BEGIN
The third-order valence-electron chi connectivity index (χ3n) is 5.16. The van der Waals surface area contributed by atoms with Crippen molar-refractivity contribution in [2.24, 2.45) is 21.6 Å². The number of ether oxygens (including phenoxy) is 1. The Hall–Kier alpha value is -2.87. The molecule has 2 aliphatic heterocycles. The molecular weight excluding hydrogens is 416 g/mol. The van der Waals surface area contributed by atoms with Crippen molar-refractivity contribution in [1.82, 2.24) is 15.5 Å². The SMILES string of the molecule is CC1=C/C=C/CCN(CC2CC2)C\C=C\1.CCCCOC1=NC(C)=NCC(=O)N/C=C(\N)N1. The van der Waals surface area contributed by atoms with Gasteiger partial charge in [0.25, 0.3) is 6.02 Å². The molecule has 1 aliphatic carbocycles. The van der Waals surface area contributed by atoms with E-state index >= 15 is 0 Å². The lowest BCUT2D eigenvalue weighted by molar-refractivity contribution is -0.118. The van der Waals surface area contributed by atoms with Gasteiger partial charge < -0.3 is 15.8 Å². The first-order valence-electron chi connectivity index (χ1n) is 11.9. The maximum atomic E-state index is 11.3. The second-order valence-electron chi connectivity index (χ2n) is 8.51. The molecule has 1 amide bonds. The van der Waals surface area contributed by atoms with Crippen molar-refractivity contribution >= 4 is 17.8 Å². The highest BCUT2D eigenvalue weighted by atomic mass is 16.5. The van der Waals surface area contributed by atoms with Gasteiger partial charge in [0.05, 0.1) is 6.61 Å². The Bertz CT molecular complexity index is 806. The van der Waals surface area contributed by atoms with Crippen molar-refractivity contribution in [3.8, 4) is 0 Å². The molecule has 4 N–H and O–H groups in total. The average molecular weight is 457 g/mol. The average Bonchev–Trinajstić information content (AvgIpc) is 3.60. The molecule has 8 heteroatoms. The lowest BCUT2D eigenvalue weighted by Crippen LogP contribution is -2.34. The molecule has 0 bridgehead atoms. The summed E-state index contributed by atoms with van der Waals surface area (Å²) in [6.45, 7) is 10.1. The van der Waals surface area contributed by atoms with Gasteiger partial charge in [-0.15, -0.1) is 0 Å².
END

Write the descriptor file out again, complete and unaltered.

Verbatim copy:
The third-order valence-electron chi connectivity index (χ3n) is 5.16. The van der Waals surface area contributed by atoms with Crippen molar-refractivity contribution in [2.24, 2.45) is 21.6 Å². The number of ether oxygens (including phenoxy) is 1. The Hall–Kier alpha value is -2.87. The molecule has 2 aliphatic heterocycles. The molecular weight excluding hydrogens is 416 g/mol. The van der Waals surface area contributed by atoms with Crippen molar-refractivity contribution in [1.82, 2.24) is 15.5 Å². The SMILES string of the molecule is CC1=C/C=C/CCN(CC2CC2)C\C=C\1.CCCCOC1=NC(C)=NCC(=O)N/C=C(\N)N1. The van der Waals surface area contributed by atoms with Gasteiger partial charge in [0.25, 0.3) is 6.02 Å². The molecule has 1 aliphatic carbocycles. The van der Waals surface area contributed by atoms with E-state index >= 15 is 0 Å². The lowest BCUT2D eigenvalue weighted by molar-refractivity contribution is -0.118. The van der Waals surface area contributed by atoms with Gasteiger partial charge < -0.3 is 15.8 Å². The first-order valence-electron chi connectivity index (χ1n) is 11.9. The maximum atomic E-state index is 11.3. The second-order valence-electron chi connectivity index (χ2n) is 8.51. The molecule has 1 amide bonds. The van der Waals surface area contributed by atoms with Crippen molar-refractivity contribution >= 4 is 17.8 Å². The highest BCUT2D eigenvalue weighted by atomic mass is 16.5. The van der Waals surface area contributed by atoms with Gasteiger partial charge in [0.05, 0.1) is 6.61 Å². The Bertz CT molecular complexity index is 806. The van der Waals surface area contributed by atoms with Crippen molar-refractivity contribution in [3.8, 4) is 0 Å². The molecule has 4 N–H and O–H groups in total. The average molecular weight is 457 g/mol. The average Bonchev–Trinajstić information content (AvgIpc) is 3.60. The molecule has 8 heteroatoms. The lowest BCUT2D eigenvalue weighted by Crippen LogP contribution is -2.34. The molecule has 0 bridgehead atoms. The summed E-state index contributed by atoms with van der Waals surface area (Å²) in [6.45, 7) is 10.1. The van der Waals surface area contributed by atoms with Gasteiger partial charge in [-0.15, -0.1) is 0 Å².